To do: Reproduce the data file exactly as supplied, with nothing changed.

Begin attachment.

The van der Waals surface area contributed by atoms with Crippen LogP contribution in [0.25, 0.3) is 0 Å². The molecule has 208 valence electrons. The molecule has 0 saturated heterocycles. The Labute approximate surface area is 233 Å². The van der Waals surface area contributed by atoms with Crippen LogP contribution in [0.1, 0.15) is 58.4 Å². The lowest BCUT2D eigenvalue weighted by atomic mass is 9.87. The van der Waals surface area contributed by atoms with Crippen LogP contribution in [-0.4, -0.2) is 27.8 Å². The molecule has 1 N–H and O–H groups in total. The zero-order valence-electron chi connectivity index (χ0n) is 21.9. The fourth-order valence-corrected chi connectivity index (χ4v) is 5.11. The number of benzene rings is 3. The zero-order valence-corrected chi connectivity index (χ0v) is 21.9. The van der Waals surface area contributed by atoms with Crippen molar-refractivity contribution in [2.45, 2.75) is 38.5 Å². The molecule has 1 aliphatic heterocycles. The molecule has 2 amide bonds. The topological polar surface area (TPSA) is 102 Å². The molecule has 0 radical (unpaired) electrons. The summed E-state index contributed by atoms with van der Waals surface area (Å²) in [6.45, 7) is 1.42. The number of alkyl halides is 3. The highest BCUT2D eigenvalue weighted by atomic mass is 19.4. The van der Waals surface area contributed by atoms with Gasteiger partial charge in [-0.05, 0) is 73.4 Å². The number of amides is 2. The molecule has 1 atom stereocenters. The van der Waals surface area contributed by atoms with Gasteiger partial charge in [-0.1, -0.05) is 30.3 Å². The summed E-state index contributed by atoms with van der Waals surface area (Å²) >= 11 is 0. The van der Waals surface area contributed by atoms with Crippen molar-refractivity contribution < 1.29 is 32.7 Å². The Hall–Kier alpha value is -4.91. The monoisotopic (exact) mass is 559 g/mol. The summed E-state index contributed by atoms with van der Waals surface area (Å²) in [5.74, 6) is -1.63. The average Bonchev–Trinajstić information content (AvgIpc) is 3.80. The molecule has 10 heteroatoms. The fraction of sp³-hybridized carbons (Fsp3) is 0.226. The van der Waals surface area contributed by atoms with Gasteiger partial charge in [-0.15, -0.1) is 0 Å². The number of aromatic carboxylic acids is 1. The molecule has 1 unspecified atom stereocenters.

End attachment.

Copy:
The van der Waals surface area contributed by atoms with Crippen LogP contribution in [0.25, 0.3) is 0 Å². The molecule has 208 valence electrons. The molecule has 0 saturated heterocycles. The Labute approximate surface area is 233 Å². The van der Waals surface area contributed by atoms with Crippen LogP contribution in [0.1, 0.15) is 58.4 Å². The lowest BCUT2D eigenvalue weighted by atomic mass is 9.87. The van der Waals surface area contributed by atoms with Crippen LogP contribution in [-0.4, -0.2) is 27.8 Å². The molecule has 1 N–H and O–H groups in total. The zero-order valence-electron chi connectivity index (χ0n) is 21.9. The fourth-order valence-corrected chi connectivity index (χ4v) is 5.11. The number of benzene rings is 3. The zero-order valence-corrected chi connectivity index (χ0v) is 21.9. The van der Waals surface area contributed by atoms with Crippen molar-refractivity contribution in [2.45, 2.75) is 38.5 Å². The molecule has 1 aliphatic heterocycles. The molecule has 2 amide bonds. The topological polar surface area (TPSA) is 102 Å². The molecule has 0 radical (unpaired) electrons. The summed E-state index contributed by atoms with van der Waals surface area (Å²) in [6.45, 7) is 1.42. The number of alkyl halides is 3. The highest BCUT2D eigenvalue weighted by atomic mass is 19.4. The van der Waals surface area contributed by atoms with Gasteiger partial charge in [-0.05, 0) is 73.4 Å². The number of amides is 2. The molecule has 1 atom stereocenters. The van der Waals surface area contributed by atoms with Gasteiger partial charge in [-0.1, -0.05) is 30.3 Å². The summed E-state index contributed by atoms with van der Waals surface area (Å²) >= 11 is 0. The van der Waals surface area contributed by atoms with Crippen molar-refractivity contribution < 1.29 is 32.7 Å². The Hall–Kier alpha value is -4.91. The monoisotopic (exact) mass is 559 g/mol. The summed E-state index contributed by atoms with van der Waals surface area (Å²) in [5.74, 6) is -1.63. The average Bonchev–Trinajstić information content (AvgIpc) is 3.80. The molecule has 10 heteroatoms. The fraction of sp³-hybridized carbons (Fsp3) is 0.226. The van der Waals surface area contributed by atoms with Gasteiger partial charge in [-0.15, -0.1) is 0 Å². The number of aromatic carboxylic acids is 1. The molecule has 1 unspecified atom stereocenters.